It is also possible to use a nanostructured support material made of any of the aforementioned materials. Nanostructured materials can have any form and have usually dimensions typically ranging from 1 to 100 nm (where 10 Å=1 nm= 1/1000 micrometer). More specific, a nanostructured material has at least one dimension being less than 100 nm. They can be classified into the following dimensional types: zero dimensional (0D) including nanospherical particles (also called nanoparticles or (nano)spheres); one dimensional (1D) including nanorods, nanowires (also called nanofibers) and nanotubes; two dimensional (2D) including nanoflakes or nanodiscs and (3D) including coral-like nanostructures and nanoflowers.
Nanostructure materials can be obtained in many ways which are known in the art. One way to obtain different nanostructured materials is the use of hydrothermal reaction which uses an autoclave operating under elevated pressure.
The nanostructured material which can be used in the present invention includes, but is not limited to spheres (nanoparticles), nanocubes, nanotubes (hollow tubes having single or multiple walls, i.e., single-walled nanotubes or multi-walled nanotubes), nanowires (also called nanofibers), nanorods, nanoflakes, nanodiscs or combinations of the aforementioned nanostructured materials in a mixture. Nanotubes are hollow and can be single-walled or double-walled or multi-walled nanotubes. Examples of nanostructured materials include, but are not limited to TiO2 nanowires or nanotubes, coral-like α-Mn2O3 or α-MnO2 nanorods. As for a titanium oxide, such as TiO2, it is also possible to use a powder of a titanium oxide. P25 is an example for a powder of TiO2.
Different nanostructured materials can be differentiated not only by optical means according to their shape but also by their aspect ratio (see e.g., Murphy, C. J., Jana, N. R., 2002, Adv. Mater., vol. 14, no. 1, pp. 80). The aspect ratio of a nanostructured material is defined as the length of the major axis divided by the width of the minor axis. According to this definition, nanospheres have an aspect ratio of 1. Nanorods can be defined as a nanostructured material that have a width of about 1 to 100 nm and aspect ratios greater than 1 but less than 20 and nanowires are analogous materials that have aspect ratios greater than 20. On the other hand nanotubes can be more easily differentiated from nanowires and nanorods by the fact that they are hollow compared to nanorods and nanowires which are solid. An example of a three dimensional coral-like structure is illustrated in FIG. 19 which shows a coral-like Mn2O3 nanostructure.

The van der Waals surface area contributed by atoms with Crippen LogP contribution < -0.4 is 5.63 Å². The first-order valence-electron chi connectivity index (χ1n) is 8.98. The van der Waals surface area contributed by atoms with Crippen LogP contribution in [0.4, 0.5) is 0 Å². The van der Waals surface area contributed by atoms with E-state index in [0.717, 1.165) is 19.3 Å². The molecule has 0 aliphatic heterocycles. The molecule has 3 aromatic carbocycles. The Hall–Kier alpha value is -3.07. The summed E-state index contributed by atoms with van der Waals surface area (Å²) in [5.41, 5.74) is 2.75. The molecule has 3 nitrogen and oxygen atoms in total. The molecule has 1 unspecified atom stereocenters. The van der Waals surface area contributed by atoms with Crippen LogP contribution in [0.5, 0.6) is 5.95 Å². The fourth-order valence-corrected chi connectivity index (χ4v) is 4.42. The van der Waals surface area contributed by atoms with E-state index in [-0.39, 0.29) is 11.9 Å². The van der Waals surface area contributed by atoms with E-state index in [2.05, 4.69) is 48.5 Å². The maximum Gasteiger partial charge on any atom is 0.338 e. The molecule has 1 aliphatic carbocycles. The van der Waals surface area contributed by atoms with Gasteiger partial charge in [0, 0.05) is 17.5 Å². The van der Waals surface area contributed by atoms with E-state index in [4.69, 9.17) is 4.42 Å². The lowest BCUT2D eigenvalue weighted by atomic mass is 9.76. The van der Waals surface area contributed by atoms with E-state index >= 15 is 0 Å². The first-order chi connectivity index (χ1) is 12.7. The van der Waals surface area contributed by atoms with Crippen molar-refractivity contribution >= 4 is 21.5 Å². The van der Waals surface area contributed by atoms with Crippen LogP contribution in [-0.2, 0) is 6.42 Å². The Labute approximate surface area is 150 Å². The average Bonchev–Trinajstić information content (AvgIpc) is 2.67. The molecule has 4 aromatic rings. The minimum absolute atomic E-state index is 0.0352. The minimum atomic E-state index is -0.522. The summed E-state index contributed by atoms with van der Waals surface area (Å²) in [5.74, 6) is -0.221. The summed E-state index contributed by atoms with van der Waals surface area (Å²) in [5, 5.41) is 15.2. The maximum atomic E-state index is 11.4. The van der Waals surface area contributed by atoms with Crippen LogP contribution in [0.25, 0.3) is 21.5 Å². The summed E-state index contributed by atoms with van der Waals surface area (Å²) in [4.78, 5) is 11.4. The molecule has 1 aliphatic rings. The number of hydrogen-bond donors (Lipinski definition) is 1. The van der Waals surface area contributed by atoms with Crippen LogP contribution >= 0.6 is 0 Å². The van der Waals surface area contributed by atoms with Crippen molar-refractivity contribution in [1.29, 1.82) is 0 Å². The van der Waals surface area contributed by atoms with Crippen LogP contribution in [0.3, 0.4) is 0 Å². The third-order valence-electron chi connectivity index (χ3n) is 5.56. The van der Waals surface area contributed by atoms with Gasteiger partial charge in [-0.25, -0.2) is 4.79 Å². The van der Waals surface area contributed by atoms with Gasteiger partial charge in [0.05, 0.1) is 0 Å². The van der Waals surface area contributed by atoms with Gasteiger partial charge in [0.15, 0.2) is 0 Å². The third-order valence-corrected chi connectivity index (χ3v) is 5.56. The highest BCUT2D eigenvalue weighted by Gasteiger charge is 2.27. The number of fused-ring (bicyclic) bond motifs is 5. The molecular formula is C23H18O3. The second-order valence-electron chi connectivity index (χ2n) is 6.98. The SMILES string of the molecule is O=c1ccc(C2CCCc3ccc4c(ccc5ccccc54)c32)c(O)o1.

In one embodiment in which manganese and/or cobalt oxide is used as the catalytic material, the support comprises aluminium oxide (alumina), preferably γ-alumina. Alumina supports can be in the form of pellets or extrudates, and can be obtained by any conventional method, such as drop coagulation of an alumina suspension, or via agglomeration.
Other support materials that can be used to serve as support for the transition metal oxide catalyst can include, but are not limited to a titanium oxide, a manganese oxide or nanostructured materials of the aforementioned oxides. A titanium oxide is for example TiO, TiO2 or Ti2O3. In one embodiment TiO2 can be used. Examples for manganese oxides include MnO2 or Mn2O3, Mn3O4 and Mn2O7. In one embodiment α-Mn2O3 or α-MnO2 can be used.
Specific combinations of catalyst and support that are suitable for use in the invention include CoO/Al2O3, Co3O4/Al2O3, MnO2/Al2O3, Mn2O3/Al2O3, CoO; Co3O4/Al2O3, Co3O4; MnO2/Al2O3, CoO; MnO2/Al2O3, CoO/SiO2, Co3O4/SiO2, MnO2/SiO2, Mn2O3/SiO2, CoO; Co3O4/SiO2, Co3O4; MnO2/SiO2, CoO; MnO2/SiO2, MoO2/Al2O3, MoO3/Al2O3, Ru/SiO2, Mg; Al/SiO2, Co; Al/SiO2, Ni/SiO2, Mn; Mo/TiO2, Mo/α-Mn2O3, or Co; Ni/Al2O3, for example.